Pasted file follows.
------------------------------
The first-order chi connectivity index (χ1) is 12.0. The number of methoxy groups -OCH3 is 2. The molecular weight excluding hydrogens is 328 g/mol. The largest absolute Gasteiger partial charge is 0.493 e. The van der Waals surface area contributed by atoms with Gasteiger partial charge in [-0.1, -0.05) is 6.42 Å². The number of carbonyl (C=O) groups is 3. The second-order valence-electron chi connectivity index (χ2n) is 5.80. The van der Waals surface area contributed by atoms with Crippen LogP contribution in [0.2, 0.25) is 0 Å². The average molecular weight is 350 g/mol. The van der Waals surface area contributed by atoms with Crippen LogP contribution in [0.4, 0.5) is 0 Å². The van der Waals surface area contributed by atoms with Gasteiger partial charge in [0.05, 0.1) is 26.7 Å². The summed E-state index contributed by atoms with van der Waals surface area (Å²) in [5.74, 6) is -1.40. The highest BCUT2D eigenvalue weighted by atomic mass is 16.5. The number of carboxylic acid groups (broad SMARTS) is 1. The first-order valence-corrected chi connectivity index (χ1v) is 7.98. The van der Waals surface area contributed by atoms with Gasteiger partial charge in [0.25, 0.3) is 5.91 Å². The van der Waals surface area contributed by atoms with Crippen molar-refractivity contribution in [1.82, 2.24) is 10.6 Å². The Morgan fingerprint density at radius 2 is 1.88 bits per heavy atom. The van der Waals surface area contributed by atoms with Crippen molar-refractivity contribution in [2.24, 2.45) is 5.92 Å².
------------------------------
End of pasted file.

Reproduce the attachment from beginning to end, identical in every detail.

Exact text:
The first-order chi connectivity index (χ1) is 12.0. The number of methoxy groups -OCH3 is 2. The molecular weight excluding hydrogens is 328 g/mol. The largest absolute Gasteiger partial charge is 0.493 e. The van der Waals surface area contributed by atoms with Gasteiger partial charge in [-0.1, -0.05) is 6.42 Å². The number of carbonyl (C=O) groups is 3. The second-order valence-electron chi connectivity index (χ2n) is 5.80. The van der Waals surface area contributed by atoms with Crippen LogP contribution in [0.2, 0.25) is 0 Å². The average molecular weight is 350 g/mol. The van der Waals surface area contributed by atoms with Crippen LogP contribution in [0.4, 0.5) is 0 Å². The van der Waals surface area contributed by atoms with Gasteiger partial charge in [0.05, 0.1) is 26.7 Å². The summed E-state index contributed by atoms with van der Waals surface area (Å²) in [5.74, 6) is -1.40. The highest BCUT2D eigenvalue weighted by atomic mass is 16.5. The number of carboxylic acid groups (broad SMARTS) is 1. The first-order valence-corrected chi connectivity index (χ1v) is 7.98. The van der Waals surface area contributed by atoms with Gasteiger partial charge in [0.25, 0.3) is 5.91 Å². The van der Waals surface area contributed by atoms with Crippen molar-refractivity contribution in [1.82, 2.24) is 10.6 Å². The Morgan fingerprint density at radius 2 is 1.88 bits per heavy atom. The van der Waals surface area contributed by atoms with Crippen molar-refractivity contribution in [2.24, 2.45) is 5.92 Å².